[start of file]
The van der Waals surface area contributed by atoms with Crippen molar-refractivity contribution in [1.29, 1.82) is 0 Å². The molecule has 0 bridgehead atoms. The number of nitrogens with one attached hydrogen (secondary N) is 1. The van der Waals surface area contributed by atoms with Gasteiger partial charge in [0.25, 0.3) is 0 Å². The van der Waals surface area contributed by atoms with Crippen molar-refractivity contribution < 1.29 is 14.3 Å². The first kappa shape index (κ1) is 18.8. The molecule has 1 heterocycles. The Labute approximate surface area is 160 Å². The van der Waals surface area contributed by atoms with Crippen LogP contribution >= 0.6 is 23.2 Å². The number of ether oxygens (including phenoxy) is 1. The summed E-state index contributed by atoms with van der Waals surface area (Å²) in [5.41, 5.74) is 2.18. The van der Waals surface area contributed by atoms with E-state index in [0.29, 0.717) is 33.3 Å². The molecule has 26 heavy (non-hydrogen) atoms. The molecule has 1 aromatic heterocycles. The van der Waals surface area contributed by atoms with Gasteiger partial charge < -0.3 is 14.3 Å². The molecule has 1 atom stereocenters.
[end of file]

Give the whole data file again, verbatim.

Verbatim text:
The van der Waals surface area contributed by atoms with Crippen molar-refractivity contribution in [1.29, 1.82) is 0 Å². The molecule has 0 bridgehead atoms. The number of nitrogens with one attached hydrogen (secondary N) is 1. The van der Waals surface area contributed by atoms with Gasteiger partial charge in [0.25, 0.3) is 0 Å². The van der Waals surface area contributed by atoms with Crippen molar-refractivity contribution < 1.29 is 14.3 Å². The first kappa shape index (κ1) is 18.8. The molecule has 1 heterocycles. The Labute approximate surface area is 160 Å². The van der Waals surface area contributed by atoms with Crippen LogP contribution >= 0.6 is 23.2 Å². The number of ether oxygens (including phenoxy) is 1. The summed E-state index contributed by atoms with van der Waals surface area (Å²) in [5.41, 5.74) is 2.18. The van der Waals surface area contributed by atoms with E-state index in [0.29, 0.717) is 33.3 Å². The molecule has 26 heavy (non-hydrogen) atoms. The molecule has 1 aromatic heterocycles. The van der Waals surface area contributed by atoms with Gasteiger partial charge < -0.3 is 14.3 Å². The molecule has 1 atom stereocenters.